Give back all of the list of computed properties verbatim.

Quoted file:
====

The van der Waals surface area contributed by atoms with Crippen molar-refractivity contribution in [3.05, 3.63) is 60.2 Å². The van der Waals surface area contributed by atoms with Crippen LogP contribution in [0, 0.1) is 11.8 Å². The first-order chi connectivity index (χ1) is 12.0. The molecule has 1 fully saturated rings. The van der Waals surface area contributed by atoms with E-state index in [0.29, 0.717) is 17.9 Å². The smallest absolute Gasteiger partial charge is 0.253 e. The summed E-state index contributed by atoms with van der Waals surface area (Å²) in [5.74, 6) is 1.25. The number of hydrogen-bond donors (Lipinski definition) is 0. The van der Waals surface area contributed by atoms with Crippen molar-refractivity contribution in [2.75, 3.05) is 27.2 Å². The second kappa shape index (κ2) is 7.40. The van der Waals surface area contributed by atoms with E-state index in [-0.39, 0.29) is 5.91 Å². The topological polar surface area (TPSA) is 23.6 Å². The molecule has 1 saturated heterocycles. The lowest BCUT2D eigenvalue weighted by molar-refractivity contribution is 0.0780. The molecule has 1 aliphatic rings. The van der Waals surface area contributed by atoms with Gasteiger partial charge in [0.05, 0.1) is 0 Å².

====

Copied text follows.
The van der Waals surface area contributed by atoms with Crippen molar-refractivity contribution in [3.05, 3.63) is 60.2 Å². The van der Waals surface area contributed by atoms with Crippen LogP contribution in [0, 0.1) is 11.8 Å². The first-order chi connectivity index (χ1) is 12.0. The molecule has 1 fully saturated rings. The van der Waals surface area contributed by atoms with E-state index in [0.29, 0.717) is 17.9 Å². The smallest absolute Gasteiger partial charge is 0.253 e. The summed E-state index contributed by atoms with van der Waals surface area (Å²) in [5.74, 6) is 1.25. The number of hydrogen-bond donors (Lipinski definition) is 0. The van der Waals surface area contributed by atoms with Crippen molar-refractivity contribution in [2.75, 3.05) is 27.2 Å². The second kappa shape index (κ2) is 7.40. The van der Waals surface area contributed by atoms with E-state index in [-0.39, 0.29) is 5.91 Å². The topological polar surface area (TPSA) is 23.6 Å². The molecule has 1 saturated heterocycles. The lowest BCUT2D eigenvalue weighted by molar-refractivity contribution is 0.0780. The molecule has 1 aliphatic rings. The van der Waals surface area contributed by atoms with Gasteiger partial charge in [0.05, 0.1) is 0 Å².